For most of my life I had been trapped. Once in meditation, I envisioned my hands and feet stuck in tar on the inside of a door, rendering me completely incapable of opening it. I had been cast into an infernal prison by abuse and detained there by the addictions that turned me away from self-awareness. As is common for most addicts as well as sexual abuse survivors, I developed the core beliefs that I am a bad person and no one would love me as I am. I was not loved (cared for and kept safe) by my family, and although I attended church regularly as a child and young adult, I had never known God’s love. I actually felt worthless, undeserving of love – even God’s. And I manifested relationships that confirmed this.
Eventually, I found my way to a 12-step meeting that was specifically for abuse survivors who struggled with relationships. One night, a newcomer to our meeting listened carefully, waiting patiently until the end to speak. He said, “Never before have I encountered a group of people who are so introspective, self-aware, and insightful.” It was true. This group of abuse survivor/addicts had enormous self-knowledge. We had, indeed, faced up to and acknowledged the hell in which we had found ourselves. We knew about our abusive childhoods, how these experiences contributed to the development of our self-destructive behaviors and our low self-esteem; we knew about our losses, the horrible consequences of our actions, and the harm we had caused to others and ourselves; we knew about our struggles and our victories; we knew about the importance of acknowledging our wrongdoing and seeking support; we knew about the addict within us who was still suffering. We knew A LOT about ourselves. What we did not know, however – and we did not know it to the core of our beings – is that we are worthy of love, and, we are loved. We did not know how to know the truth about our pasts, our behaviors – the totality, the reality, of our lives – and still love ourselves.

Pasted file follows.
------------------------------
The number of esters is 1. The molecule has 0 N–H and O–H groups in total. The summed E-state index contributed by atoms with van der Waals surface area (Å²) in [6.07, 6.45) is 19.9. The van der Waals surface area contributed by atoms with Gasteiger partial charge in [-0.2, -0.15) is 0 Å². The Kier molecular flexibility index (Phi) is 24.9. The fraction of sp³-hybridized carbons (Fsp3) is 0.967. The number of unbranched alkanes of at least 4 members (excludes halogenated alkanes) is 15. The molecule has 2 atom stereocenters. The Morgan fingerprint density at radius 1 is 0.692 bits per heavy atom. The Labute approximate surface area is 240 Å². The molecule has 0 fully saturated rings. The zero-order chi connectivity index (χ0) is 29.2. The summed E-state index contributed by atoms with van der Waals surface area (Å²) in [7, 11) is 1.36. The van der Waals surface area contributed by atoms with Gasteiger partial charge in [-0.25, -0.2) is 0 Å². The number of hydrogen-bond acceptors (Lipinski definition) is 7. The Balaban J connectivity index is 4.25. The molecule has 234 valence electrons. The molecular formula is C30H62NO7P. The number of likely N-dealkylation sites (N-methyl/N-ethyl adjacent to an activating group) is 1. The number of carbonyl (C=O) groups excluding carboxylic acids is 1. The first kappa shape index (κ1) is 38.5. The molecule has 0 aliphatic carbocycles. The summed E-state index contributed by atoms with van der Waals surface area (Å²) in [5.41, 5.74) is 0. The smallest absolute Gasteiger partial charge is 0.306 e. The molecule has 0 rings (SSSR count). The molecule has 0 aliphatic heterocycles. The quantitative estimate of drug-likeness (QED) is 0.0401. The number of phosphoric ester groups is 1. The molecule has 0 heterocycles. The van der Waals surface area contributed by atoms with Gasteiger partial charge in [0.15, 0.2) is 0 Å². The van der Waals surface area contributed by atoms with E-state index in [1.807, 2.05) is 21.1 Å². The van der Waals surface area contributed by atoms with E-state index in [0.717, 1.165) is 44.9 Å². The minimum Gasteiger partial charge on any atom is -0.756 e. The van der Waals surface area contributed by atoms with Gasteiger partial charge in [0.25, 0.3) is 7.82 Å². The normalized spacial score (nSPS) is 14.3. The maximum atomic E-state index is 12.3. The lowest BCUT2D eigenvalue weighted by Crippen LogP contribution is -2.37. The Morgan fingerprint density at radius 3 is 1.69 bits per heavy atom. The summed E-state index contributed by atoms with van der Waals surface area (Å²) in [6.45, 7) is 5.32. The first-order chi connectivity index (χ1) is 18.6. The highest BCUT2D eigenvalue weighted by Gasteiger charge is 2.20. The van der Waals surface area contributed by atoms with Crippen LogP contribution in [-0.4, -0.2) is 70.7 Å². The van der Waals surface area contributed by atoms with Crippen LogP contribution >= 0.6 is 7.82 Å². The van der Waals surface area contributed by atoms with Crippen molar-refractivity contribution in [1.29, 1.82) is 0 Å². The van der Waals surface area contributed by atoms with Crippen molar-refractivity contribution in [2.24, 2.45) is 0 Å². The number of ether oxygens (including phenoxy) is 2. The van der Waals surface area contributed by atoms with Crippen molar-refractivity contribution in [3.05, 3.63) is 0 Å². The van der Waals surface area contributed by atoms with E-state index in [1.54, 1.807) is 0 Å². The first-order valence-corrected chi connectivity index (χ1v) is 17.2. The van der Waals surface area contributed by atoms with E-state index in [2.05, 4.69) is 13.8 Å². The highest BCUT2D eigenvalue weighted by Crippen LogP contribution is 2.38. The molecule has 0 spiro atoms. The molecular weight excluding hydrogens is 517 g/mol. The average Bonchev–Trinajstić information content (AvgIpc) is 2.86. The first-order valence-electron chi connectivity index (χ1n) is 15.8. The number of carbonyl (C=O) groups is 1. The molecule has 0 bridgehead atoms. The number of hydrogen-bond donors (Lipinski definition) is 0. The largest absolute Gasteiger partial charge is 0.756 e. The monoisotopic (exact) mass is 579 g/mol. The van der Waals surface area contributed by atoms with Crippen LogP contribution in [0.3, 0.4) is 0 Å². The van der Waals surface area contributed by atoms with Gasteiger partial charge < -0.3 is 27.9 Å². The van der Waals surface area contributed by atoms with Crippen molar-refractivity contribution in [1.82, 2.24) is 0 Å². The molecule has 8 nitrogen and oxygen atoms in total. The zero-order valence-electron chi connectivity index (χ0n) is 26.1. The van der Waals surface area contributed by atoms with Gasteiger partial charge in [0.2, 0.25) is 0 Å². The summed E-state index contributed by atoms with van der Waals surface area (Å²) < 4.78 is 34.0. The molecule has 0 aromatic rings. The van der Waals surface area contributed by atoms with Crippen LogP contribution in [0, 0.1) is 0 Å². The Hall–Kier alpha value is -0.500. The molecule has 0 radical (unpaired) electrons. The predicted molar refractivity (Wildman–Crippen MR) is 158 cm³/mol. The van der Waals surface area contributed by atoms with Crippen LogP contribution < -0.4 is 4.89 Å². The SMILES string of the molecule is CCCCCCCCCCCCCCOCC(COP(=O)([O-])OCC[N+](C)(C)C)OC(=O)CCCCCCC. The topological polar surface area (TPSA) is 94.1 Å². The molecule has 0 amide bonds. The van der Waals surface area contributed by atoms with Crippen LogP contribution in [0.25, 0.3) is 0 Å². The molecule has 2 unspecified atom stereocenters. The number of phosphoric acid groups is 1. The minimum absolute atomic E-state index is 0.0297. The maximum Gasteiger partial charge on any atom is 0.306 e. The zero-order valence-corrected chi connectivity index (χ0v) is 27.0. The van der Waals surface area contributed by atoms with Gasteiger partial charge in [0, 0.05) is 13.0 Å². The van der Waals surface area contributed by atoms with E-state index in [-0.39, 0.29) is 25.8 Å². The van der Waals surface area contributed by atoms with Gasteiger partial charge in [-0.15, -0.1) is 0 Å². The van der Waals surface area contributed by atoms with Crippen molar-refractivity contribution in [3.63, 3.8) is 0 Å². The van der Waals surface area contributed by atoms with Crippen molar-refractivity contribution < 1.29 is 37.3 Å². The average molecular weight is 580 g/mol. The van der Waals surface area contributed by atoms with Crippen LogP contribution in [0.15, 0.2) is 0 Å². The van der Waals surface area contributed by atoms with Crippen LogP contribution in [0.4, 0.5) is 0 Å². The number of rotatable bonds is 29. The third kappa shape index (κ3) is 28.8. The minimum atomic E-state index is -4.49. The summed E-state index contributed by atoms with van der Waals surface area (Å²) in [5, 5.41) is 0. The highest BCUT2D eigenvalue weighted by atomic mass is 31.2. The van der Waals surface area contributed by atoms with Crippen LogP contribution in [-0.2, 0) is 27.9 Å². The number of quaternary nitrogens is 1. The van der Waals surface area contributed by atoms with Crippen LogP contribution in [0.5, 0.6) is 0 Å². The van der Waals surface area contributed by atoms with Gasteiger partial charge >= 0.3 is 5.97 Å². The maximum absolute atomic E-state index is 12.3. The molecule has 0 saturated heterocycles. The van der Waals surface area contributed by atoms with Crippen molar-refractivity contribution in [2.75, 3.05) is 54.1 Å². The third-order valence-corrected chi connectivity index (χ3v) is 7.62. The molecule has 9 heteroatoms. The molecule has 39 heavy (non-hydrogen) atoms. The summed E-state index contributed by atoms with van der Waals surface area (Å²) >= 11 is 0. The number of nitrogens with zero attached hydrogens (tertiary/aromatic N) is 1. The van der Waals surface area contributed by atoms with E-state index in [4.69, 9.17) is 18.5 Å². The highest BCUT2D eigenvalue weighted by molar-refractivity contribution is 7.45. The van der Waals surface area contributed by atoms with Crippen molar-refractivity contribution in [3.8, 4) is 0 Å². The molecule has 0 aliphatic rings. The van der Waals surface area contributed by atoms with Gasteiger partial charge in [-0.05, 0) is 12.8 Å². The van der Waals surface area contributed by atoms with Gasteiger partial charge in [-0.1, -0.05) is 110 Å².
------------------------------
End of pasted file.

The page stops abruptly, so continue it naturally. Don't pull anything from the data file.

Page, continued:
In addition to participating in 12-step programs, most of us were in therapy, often for many years. But, still, the classic self-hatred of the addict was not healed. For addicts, the greatest obstacle to feeling loved could very well be our own minds, which harbor the thoughts and beliefs about unworthiness and unlovability.
Then words from a book by Kenneth Bakken, Journey Into God, touched my heart. “God’s healing is a grace. It does not have to be earned....In God’s sight we are precious, beautiful, beloved, of infinite worth.” I was not aware of it, but God’s love (coming to me through many healers, friends, workshops, and authors) had been surrounding me – healing me and guiding me during those hellish years. With this reality finally taking root in my heart, the journey of self-discovery and self-awareness I had begun years earlier became a sacred endeavor for me.
In my continuing meditation practice, where I was gently, quietly, alone in the presence of The Alone, listening to Petals every morning for 22 minutes – THERE was the somewhere along my life journey that I nurtured the seedling planted in my heart by Bakken; and I actually came to believe that I am a precious child of God, worthy of/deserving of love.
There, in that quiet place, recovering this lost piece of self-knowledge, a life was saved.